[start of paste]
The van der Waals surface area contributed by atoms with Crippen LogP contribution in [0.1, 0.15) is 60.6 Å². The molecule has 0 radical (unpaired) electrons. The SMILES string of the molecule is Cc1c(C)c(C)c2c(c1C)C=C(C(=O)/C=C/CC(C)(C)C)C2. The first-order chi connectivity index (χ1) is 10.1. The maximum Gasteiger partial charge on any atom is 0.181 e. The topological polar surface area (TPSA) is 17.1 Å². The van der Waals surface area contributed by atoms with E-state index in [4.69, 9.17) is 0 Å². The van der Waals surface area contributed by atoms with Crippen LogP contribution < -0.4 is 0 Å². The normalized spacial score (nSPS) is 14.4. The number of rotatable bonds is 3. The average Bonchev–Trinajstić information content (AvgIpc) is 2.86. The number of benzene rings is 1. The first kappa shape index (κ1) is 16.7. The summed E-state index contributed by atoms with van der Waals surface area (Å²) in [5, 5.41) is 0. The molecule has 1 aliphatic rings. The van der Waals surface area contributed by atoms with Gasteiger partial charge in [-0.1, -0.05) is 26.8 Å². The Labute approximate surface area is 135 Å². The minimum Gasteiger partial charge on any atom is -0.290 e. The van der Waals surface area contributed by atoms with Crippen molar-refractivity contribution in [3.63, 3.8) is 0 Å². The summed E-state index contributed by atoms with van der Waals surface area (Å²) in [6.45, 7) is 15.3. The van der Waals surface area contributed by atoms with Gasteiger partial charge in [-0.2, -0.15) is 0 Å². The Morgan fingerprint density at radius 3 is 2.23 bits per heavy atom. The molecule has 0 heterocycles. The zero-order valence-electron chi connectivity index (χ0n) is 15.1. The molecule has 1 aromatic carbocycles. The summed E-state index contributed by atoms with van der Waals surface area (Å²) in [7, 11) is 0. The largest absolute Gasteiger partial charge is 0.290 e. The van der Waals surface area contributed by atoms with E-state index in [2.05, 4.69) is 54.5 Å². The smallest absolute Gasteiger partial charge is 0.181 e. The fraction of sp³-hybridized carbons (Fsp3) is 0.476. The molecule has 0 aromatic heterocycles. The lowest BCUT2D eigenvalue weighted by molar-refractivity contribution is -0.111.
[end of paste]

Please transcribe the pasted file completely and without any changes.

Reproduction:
The van der Waals surface area contributed by atoms with Crippen LogP contribution in [0.1, 0.15) is 60.6 Å². The molecule has 0 radical (unpaired) electrons. The SMILES string of the molecule is Cc1c(C)c(C)c2c(c1C)C=C(C(=O)/C=C/CC(C)(C)C)C2. The first-order chi connectivity index (χ1) is 10.1. The maximum Gasteiger partial charge on any atom is 0.181 e. The topological polar surface area (TPSA) is 17.1 Å². The van der Waals surface area contributed by atoms with E-state index in [4.69, 9.17) is 0 Å². The van der Waals surface area contributed by atoms with Crippen LogP contribution < -0.4 is 0 Å². The normalized spacial score (nSPS) is 14.4. The number of rotatable bonds is 3. The average Bonchev–Trinajstić information content (AvgIpc) is 2.86. The number of benzene rings is 1. The first kappa shape index (κ1) is 16.7. The summed E-state index contributed by atoms with van der Waals surface area (Å²) in [5, 5.41) is 0. The molecule has 1 aliphatic rings. The van der Waals surface area contributed by atoms with Gasteiger partial charge in [-0.1, -0.05) is 26.8 Å². The Labute approximate surface area is 135 Å². The minimum Gasteiger partial charge on any atom is -0.290 e. The van der Waals surface area contributed by atoms with Crippen molar-refractivity contribution in [3.63, 3.8) is 0 Å². The summed E-state index contributed by atoms with van der Waals surface area (Å²) in [6.45, 7) is 15.3. The van der Waals surface area contributed by atoms with Gasteiger partial charge in [-0.2, -0.15) is 0 Å². The Morgan fingerprint density at radius 3 is 2.23 bits per heavy atom. The molecule has 0 heterocycles. The zero-order valence-electron chi connectivity index (χ0n) is 15.1. The molecule has 1 aromatic carbocycles. The summed E-state index contributed by atoms with van der Waals surface area (Å²) in [7, 11) is 0. The largest absolute Gasteiger partial charge is 0.290 e. The van der Waals surface area contributed by atoms with E-state index in [2.05, 4.69) is 54.5 Å². The smallest absolute Gasteiger partial charge is 0.181 e. The fraction of sp³-hybridized carbons (Fsp3) is 0.476. The molecule has 0 aromatic heterocycles. The lowest BCUT2D eigenvalue weighted by molar-refractivity contribution is -0.111.